Photo Credit: Wikimedia Commons
The popular mystic, Sadhguru, otherwise known as Jaggi Vasudev, has spoken on the demand to let women into the Shani Shingnapur Mandir in Ahmednagar district. Keeping women out, he told a site called Satya Vijayi, was not “discrimination” but “discretion”. After all, men are not let into the inner sanctum of the Linga Bhairavi temple, he said, to make the point that such practices are not discriminatory. But it was somewhat undermined by the sexist joke that followed: “married and domesticated” men had been trained not to protest against these bans.
Sadhguru explains that temples are not, in fact, places of prayer; they are channels for various energies. The Shani temple, built for the lord of “dominance, distress, depression, disease, and disaster”, is a place of dangerous energies. Exorcisms and other powerful occult processes take place here. “Shani is not nice”, said Sadhguru, but he has to be dealt with. And this unpleasant business is a man’s job.
Delicate sensibilities aside, the main reason for keeping women out is their internal plumbing, according to this theory. Male bodies can be trained to withstand occult forces because “of a few biological advantages that men have in this area of life”. But female bodies, built to reproduce, are more “receptive and vulnerable to certain types of energies – especially during pregnancy and menstrual cycles”.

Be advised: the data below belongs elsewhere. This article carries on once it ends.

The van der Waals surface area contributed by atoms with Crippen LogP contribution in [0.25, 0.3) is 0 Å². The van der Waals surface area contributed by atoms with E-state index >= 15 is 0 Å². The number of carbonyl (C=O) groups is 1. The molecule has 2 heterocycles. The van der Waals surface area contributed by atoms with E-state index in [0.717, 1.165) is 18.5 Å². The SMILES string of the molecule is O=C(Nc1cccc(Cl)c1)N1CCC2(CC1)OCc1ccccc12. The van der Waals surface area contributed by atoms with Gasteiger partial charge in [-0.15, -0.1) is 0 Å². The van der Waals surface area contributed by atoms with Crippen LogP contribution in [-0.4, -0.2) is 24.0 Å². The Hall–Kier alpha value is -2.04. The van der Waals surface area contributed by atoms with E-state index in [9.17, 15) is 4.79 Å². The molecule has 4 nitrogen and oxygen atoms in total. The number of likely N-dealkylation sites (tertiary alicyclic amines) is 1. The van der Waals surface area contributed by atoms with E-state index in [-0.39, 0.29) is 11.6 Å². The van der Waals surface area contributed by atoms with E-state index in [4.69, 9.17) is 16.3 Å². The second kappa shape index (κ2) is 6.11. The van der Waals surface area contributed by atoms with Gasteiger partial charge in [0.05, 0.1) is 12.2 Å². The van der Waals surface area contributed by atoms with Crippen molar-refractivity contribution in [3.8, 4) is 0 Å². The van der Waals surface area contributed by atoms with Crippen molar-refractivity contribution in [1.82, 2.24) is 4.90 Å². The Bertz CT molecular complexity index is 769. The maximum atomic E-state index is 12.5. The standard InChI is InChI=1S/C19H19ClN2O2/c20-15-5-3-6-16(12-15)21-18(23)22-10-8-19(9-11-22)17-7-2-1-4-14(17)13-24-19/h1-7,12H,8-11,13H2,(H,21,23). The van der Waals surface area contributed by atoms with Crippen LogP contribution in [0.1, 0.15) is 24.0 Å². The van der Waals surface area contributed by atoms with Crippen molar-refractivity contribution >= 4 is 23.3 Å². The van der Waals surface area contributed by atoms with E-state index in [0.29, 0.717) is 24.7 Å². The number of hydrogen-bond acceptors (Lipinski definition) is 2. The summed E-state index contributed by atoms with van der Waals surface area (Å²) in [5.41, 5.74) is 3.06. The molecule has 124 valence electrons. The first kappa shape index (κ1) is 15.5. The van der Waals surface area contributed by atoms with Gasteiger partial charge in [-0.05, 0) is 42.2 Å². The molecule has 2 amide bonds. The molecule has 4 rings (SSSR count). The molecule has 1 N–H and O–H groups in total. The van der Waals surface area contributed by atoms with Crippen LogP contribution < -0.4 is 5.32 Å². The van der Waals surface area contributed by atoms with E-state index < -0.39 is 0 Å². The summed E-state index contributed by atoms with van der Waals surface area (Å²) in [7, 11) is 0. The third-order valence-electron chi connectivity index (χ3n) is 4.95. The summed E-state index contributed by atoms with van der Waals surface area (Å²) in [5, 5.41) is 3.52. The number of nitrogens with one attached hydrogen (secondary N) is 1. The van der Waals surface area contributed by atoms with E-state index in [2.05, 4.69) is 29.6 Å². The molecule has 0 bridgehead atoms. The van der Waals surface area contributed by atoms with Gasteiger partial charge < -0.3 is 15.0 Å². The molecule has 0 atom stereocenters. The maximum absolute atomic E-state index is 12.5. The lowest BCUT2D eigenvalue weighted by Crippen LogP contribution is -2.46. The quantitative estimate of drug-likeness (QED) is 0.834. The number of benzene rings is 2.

Such proscriptions stem from concern about women’s well-being, continued Sadhguru. He cites the example of the Velliangiri hill temple, the road to which lay through dense forest populated by “wild animals”. In the old days, women were not allowed into the temple for their own safety. The ban could now be revisited because, presumably, the wild animals had disappeared.
The “democratic fervor” for equality does not take into account the “science behind these temples”, said Sadhguru, and people need to be educated about it. But the mystic is all for gender equality. Gender, he concluded, should not matter outside these specific temples, bathrooms and bedrooms.
Who makes the rules?
This is not the first time that women’s bodies or their sexuality has been used as a reason for exclusionary practices. Women are not allowed into the Sabarimala shrine because it will apparently be too much for the celibate god, Ayappa, who might be tempted to leave the building. Even a temple devoted to the menstruating goddess, Kamakhya Devi, does not let in women on their period. In most instances, female sexuality is imaged as threatening and impure, contaminating spiritual processes. The woman’s presence is reduced to the body, while men can be leavened out of their baser selves.
Sadhguru has more panache, arguing that the ban on women is for their own good. But his theory has a few holes in it. Quite apart from some good old Victorian assumptions about hysteria and female susceptibility, this beacon for gender equality does not recognise that the rules were made by men. And in an equal society, women don’t need men deciding what is for their own good.